A fire station in Marion, Iowa, has been designed using a sustainability consultant’s biophilic design principles to reduce post-traumatic stress disorder in firefighters. The article, shared by the Daily Dispatch, notes the 14 biophilic design principles and how they are reflected in the fire station building. Chiefs Bob Horton and Jeff Buchanan speak with Fire Headlines host Inanna Hencke about investing in these kinds of new strategies for mental health, as well as the role of a fire station in the community.
Learn how investing in biophilic design may impact mental health in the latest episode of Fire Headlines by the Western Fire Chiefs Association (WFCA).
A fire station in Marion, Iowa, has been designed using a sustainability consultant’s biophilic design principles to reduce post-traumatic stress disorder (PTSD) in firefighters. The article, shared by the Daily Dispatch, notes the 14 principles and how they are reflected in the fire station building. Chiefs Bob Horton and Jeff Buchanan speak with Fire Headlines host Inanna Hencke about investing in these kinds of new strategies for mental health, as well as the role of a fire station in the community.
Biophilic Design Principles
Biophilic design incorporates nature into architectural design. There are 14 principles, which include:
- Visual and non-visual connections with nature
- Thermal and airflow control
- Incorporation of water features
- Use of lighting
- Creating connection with natural systems (such as circadian sleep rhythms or the seasons)
- Use of organic patterns and natural materials
- A contrast of order and complexity, refuge and peril
The fire station utilizes these principles throughout the building, with large windows and ample natural light, organic patterns on carpeting, screened decks, and an outdoor patio. There are also practical purposes to design elements, such as a retention pond that, in addition to being a water feature, functions as stormwater management and may be used to practice water and ice rescue operations.
Investing in Public Safety
While Bob notes that he would have rolled his eyes at this sort of project when he was earlier in his career, Jeff points out, “It’s completely eye-catching and the architecture projects a level of, to me, professionalism […] Now, certainly the contrary point of view could be, you know, the cost and all these other things, but to me that says, ‘Okay. This is a community that soundly is placing a strong investment into public safety and I like that.’” Fire stations are public buildings that also serve as a home to firefighters during their shifts. Ensuring the building is a comfortable, inviting space projects professionalism and safety to the community.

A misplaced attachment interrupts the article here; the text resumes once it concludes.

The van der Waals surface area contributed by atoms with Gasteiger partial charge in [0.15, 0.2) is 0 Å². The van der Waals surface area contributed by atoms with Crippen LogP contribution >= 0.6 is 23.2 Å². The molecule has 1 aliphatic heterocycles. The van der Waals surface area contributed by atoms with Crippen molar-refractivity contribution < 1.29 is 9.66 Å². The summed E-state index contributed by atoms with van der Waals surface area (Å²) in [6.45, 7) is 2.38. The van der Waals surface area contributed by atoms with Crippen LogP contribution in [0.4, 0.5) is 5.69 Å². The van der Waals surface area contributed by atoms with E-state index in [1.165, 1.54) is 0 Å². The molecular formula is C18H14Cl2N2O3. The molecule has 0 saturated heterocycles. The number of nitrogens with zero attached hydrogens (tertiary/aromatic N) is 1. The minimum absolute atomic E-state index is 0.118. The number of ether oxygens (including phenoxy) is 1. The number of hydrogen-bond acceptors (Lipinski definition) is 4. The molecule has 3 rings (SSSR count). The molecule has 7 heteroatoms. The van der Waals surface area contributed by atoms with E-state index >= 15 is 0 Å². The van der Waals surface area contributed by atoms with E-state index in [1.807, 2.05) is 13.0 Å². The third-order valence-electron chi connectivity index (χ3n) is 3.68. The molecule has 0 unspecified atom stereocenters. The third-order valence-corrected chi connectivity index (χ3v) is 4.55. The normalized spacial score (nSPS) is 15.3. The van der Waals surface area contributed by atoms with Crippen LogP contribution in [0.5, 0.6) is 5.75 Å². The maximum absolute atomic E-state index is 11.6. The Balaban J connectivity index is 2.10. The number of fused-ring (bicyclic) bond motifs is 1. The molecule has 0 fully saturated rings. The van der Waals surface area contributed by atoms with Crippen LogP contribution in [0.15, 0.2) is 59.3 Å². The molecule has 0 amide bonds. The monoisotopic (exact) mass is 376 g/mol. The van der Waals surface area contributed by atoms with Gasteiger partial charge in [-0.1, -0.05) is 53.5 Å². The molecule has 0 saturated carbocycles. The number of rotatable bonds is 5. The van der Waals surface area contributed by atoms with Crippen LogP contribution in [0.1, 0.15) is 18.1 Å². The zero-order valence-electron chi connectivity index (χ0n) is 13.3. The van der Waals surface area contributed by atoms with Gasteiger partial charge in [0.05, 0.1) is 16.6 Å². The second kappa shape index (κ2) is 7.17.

Investing in Mental Health
In addition to building a beautiful, supportive space for fire service professionals and the community, the design principles are intended to support firefighter mental health. Bob notes that first responders “intervene after the fact, and what we are getting better at, through an ideology of risk reduction, is getting way upstream of these issues. Responding is too late.” The motivation for using biophilic design principals in the fire station was to help firefighters to calm down after coming back to the station from stressful operations. Jeff says, “I love it because it’s a new approach. We gotta keep coming at this from a different perspective. We have to keep trying to build resiliency in our firefighters.” Inanna agrees and says, “I don’t think people realize just how much our environment shapes us.”
You can email Fire Headlines at [email protected].
Sign up for the Daily Dispatch to get the FREE daily newsletter of articles like these in your area, as well as industry developments and trends, at www.dailydispatch.com.